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If you thought you were going to get away without seeing a Monster Trucks 3D review, then you've got another thing coming! You asked for it, and since we love our fans here at Cinema Blend, you've got it! We took this family fun flick for another spin, only this time we went the extra mile to answer that question you've all been waiting for, "To 3D, Or Not To 3D!"
We've already covered whether the movie itself is worth your time, so if you want to see the Monster Trucks review, you can go to read that here. Otherwise, buckle up and read our findings on whether you should spend the extra ticket money on some 3D shades, or if you'd be better off sinking that money into a custom truck fit for your own favorite monster. Glasses on, because it's time to go!
Kids movies are almost always perfect for 3D effects... at least, you'd think so, judging on how many of them are released with the option. But a movie where trucks are zooming about, monsters are clowning around, and big open fields of dirt and rocks are just waiting to get kicked up is undoubtedly a good fit for the third dimensional treatment. Monster Trucks actually feels like it belongs in the format.
The release date for Monster Trucks had been delayed over the course of two years, so obviously the 3D efforts would be scrutinized like a hawk, seeing as the film had some extra time to get it right. Well, with one significant deficiency, and some minor infractions leading to some points off, this 3D conversion was actually pretty well plotted out.
It's a common gripe among 3D connoisseurs that there's usually not enough objects being thrown off of the screen and at the audience. Monster Trucks isn't one of those movies though, as it gets everything from dirt and rocks spilling from under the tires of Creech and Tripp's new ride to various explosions and liquid gags are projected at the audience with great aplomb. Much like the 3D conversion efforts on xXx: The Return of Xander Cage, the projecting effects are outstanding.
Unfortunately, the depth in Monster Trucks doesn't scale the same heights that the projectile objects do. But there's still a fair amount of depth in the picture on display, in particular the clear division of spatial reasoning. The backgrounds are a little static, but objects and people all pop off of the background, as well as each other, in order to create a fantastic experience. Even the film's title card manages to separate itself from the truck it's being displayed on.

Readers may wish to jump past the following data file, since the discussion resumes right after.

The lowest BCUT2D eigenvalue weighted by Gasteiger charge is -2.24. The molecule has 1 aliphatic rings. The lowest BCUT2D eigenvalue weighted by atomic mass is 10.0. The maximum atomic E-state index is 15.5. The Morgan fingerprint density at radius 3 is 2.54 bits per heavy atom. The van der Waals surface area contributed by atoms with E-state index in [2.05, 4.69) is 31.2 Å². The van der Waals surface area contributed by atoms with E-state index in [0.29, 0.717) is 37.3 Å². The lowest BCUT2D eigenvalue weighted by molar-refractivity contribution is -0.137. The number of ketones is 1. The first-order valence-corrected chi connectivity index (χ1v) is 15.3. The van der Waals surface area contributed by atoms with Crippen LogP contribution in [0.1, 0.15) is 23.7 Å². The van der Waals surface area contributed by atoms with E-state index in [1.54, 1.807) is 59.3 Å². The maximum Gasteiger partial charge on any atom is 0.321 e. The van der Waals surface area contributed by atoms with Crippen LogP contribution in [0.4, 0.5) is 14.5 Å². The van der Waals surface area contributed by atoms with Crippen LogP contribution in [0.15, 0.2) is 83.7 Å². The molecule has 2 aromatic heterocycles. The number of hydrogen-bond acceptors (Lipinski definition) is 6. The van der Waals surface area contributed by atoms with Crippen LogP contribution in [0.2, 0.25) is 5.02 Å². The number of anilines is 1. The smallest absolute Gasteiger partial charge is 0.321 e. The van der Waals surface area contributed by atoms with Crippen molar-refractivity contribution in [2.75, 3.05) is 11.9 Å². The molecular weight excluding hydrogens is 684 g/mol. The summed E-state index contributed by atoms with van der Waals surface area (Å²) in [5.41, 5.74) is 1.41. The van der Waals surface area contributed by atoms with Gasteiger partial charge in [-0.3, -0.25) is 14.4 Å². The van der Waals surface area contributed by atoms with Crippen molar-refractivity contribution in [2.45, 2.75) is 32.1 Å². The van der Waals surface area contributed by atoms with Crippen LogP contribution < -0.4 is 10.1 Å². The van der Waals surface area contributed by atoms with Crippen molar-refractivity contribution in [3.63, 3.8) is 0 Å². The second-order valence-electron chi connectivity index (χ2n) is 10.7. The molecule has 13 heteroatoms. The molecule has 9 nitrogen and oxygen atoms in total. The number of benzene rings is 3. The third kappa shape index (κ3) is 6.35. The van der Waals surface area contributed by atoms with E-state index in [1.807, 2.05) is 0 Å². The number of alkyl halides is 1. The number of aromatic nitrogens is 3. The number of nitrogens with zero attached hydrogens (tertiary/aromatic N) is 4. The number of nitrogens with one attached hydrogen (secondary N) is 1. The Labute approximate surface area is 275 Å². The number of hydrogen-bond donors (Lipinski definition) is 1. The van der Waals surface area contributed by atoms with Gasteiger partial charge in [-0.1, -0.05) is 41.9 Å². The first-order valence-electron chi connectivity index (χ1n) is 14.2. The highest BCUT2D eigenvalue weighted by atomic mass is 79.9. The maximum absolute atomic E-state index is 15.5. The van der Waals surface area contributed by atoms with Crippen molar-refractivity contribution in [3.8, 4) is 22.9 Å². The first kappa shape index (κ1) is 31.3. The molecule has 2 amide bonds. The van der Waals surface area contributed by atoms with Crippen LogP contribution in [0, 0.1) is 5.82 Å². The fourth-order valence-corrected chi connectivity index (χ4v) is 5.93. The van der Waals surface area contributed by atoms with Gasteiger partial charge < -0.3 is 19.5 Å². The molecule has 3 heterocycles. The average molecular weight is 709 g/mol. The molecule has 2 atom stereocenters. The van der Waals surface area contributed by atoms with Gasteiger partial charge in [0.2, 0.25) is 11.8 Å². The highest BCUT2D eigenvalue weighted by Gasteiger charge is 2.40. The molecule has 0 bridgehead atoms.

The one massive drawback that sadly makes a dent in the otherwise stellar 3D conversion efforts to Monster Trucks is the lack of brightness in the picture. In its better moments, the film is mostly grey with minor pops of color. But on the worst side of the spectrum is a particularly dark 3D presentation that looks especially muddled when you take your glasses off. Your mileage may vary on this factor, as theaters may or may not calibrate their projector properly after switching from 2D to 3D screenings and vice versa.
Speaking of taking your glasses off during the film, if you remove your glasses to examine the blur of the picture for Monster Trucks, you'll see that there's a rich degree of blur in effect. While some films have problems with blurring the picture properly in close ups, this film manages to blur just enough of the picture when characters are in frame to give them an extra 3D advantage. It could be a little blurrier, especially when it comes to conveying depth, but it's certainly not a total failure of conversion.
Watching 3D films can be a bit taxing on the eyes if the conversion or filming process isn't done the right way. Monster Trucks doesn't have any issues with nausea or any particular moments where the 3D wonks out. Rather, the health issues come from a bit of strain, due to the film's darker tint through 3D glasses. But there was only a couple of moments where it felt a little hard on the eyes, so thankfully the issues present don't derail the experience.
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